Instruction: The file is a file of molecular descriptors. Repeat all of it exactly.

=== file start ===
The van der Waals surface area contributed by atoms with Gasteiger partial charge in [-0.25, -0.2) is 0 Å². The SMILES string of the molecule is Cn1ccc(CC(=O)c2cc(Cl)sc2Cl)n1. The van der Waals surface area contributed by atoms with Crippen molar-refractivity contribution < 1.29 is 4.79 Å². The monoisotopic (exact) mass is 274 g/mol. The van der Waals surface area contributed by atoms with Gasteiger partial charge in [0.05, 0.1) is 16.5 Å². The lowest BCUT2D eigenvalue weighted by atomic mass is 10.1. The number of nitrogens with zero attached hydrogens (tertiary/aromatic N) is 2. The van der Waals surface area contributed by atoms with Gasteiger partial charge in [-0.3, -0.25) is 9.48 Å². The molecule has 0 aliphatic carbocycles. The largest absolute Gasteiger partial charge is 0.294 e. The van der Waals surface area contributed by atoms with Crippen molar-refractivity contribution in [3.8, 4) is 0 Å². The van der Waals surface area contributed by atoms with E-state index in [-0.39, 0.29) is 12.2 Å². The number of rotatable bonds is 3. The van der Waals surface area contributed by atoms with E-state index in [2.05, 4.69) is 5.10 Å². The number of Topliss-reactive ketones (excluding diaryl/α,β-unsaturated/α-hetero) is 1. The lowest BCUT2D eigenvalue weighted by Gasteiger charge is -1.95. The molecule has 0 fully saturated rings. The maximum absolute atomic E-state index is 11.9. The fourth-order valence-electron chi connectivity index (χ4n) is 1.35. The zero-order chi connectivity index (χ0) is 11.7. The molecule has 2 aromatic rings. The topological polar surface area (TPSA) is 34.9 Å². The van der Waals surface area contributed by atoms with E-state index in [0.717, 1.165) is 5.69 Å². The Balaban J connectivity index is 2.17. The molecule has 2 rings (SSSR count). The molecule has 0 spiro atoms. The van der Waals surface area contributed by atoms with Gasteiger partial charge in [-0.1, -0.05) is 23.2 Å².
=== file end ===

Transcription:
The van der Waals surface area contributed by atoms with Gasteiger partial charge in [-0.25, -0.2) is 0 Å². The SMILES string of the molecule is Cn1ccc(CC(=O)c2cc(Cl)sc2Cl)n1. The van der Waals surface area contributed by atoms with Crippen molar-refractivity contribution < 1.29 is 4.79 Å². The monoisotopic (exact) mass is 274 g/mol. The van der Waals surface area contributed by atoms with Gasteiger partial charge in [0.05, 0.1) is 16.5 Å². The lowest BCUT2D eigenvalue weighted by atomic mass is 10.1. The number of nitrogens with zero attached hydrogens (tertiary/aromatic N) is 2. The van der Waals surface area contributed by atoms with Gasteiger partial charge in [-0.3, -0.25) is 9.48 Å². The molecule has 0 aliphatic carbocycles. The largest absolute Gasteiger partial charge is 0.294 e. The van der Waals surface area contributed by atoms with Crippen molar-refractivity contribution in [3.8, 4) is 0 Å². The van der Waals surface area contributed by atoms with E-state index in [-0.39, 0.29) is 12.2 Å². The number of rotatable bonds is 3. The van der Waals surface area contributed by atoms with E-state index in [2.05, 4.69) is 5.10 Å². The number of Topliss-reactive ketones (excluding diaryl/α,β-unsaturated/α-hetero) is 1. The lowest BCUT2D eigenvalue weighted by Gasteiger charge is -1.95. The molecule has 0 fully saturated rings. The maximum absolute atomic E-state index is 11.9. The fourth-order valence-electron chi connectivity index (χ4n) is 1.35. The zero-order chi connectivity index (χ0) is 11.7. The molecule has 2 aromatic rings. The topological polar surface area (TPSA) is 34.9 Å². The van der Waals surface area contributed by atoms with E-state index in [0.717, 1.165) is 5.69 Å². The Balaban J connectivity index is 2.17. The molecule has 2 rings (SSSR count). The molecule has 0 spiro atoms. The van der Waals surface area contributed by atoms with Gasteiger partial charge in [-0.1, -0.05) is 23.2 Å².